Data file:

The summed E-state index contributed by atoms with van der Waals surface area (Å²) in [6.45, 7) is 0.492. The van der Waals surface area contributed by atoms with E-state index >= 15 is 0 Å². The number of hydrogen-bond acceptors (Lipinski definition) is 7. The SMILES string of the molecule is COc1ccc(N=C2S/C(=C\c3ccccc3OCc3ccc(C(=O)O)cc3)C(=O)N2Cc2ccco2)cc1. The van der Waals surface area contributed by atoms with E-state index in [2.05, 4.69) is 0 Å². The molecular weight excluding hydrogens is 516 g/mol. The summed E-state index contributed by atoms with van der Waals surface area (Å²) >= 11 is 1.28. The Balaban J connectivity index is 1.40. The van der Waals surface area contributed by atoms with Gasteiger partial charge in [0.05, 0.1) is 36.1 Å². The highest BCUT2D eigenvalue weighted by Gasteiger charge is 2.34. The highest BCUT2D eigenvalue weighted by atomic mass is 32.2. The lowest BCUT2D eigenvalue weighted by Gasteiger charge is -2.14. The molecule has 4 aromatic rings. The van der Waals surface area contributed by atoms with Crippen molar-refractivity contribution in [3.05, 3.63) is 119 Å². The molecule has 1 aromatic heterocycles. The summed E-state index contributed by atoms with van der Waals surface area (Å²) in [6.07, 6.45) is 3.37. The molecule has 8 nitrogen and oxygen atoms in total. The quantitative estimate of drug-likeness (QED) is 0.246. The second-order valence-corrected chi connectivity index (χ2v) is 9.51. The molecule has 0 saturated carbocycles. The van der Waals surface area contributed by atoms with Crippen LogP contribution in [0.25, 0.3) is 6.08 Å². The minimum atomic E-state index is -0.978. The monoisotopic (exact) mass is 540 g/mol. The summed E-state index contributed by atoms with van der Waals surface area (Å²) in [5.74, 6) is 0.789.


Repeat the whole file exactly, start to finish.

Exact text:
The summed E-state index contributed by atoms with van der Waals surface area (Å²) in [6.45, 7) is 0.492. The van der Waals surface area contributed by atoms with E-state index >= 15 is 0 Å². The number of hydrogen-bond acceptors (Lipinski definition) is 7. The SMILES string of the molecule is COc1ccc(N=C2S/C(=C\c3ccccc3OCc3ccc(C(=O)O)cc3)C(=O)N2Cc2ccco2)cc1. The van der Waals surface area contributed by atoms with E-state index in [2.05, 4.69) is 0 Å². The molecular weight excluding hydrogens is 516 g/mol. The summed E-state index contributed by atoms with van der Waals surface area (Å²) >= 11 is 1.28. The Balaban J connectivity index is 1.40. The van der Waals surface area contributed by atoms with Gasteiger partial charge in [0.05, 0.1) is 36.1 Å². The highest BCUT2D eigenvalue weighted by Gasteiger charge is 2.34. The highest BCUT2D eigenvalue weighted by atomic mass is 32.2. The lowest BCUT2D eigenvalue weighted by Gasteiger charge is -2.14. The molecule has 4 aromatic rings. The van der Waals surface area contributed by atoms with Crippen molar-refractivity contribution in [3.05, 3.63) is 119 Å². The molecule has 1 aromatic heterocycles. The summed E-state index contributed by atoms with van der Waals surface area (Å²) in [6.07, 6.45) is 3.37. The molecule has 8 nitrogen and oxygen atoms in total. The quantitative estimate of drug-likeness (QED) is 0.246. The second-order valence-corrected chi connectivity index (χ2v) is 9.51. The molecule has 0 saturated carbocycles. The van der Waals surface area contributed by atoms with Crippen LogP contribution in [0.25, 0.3) is 6.08 Å². The minimum atomic E-state index is -0.978. The monoisotopic (exact) mass is 540 g/mol. The summed E-state index contributed by atoms with van der Waals surface area (Å²) in [5.74, 6) is 0.789.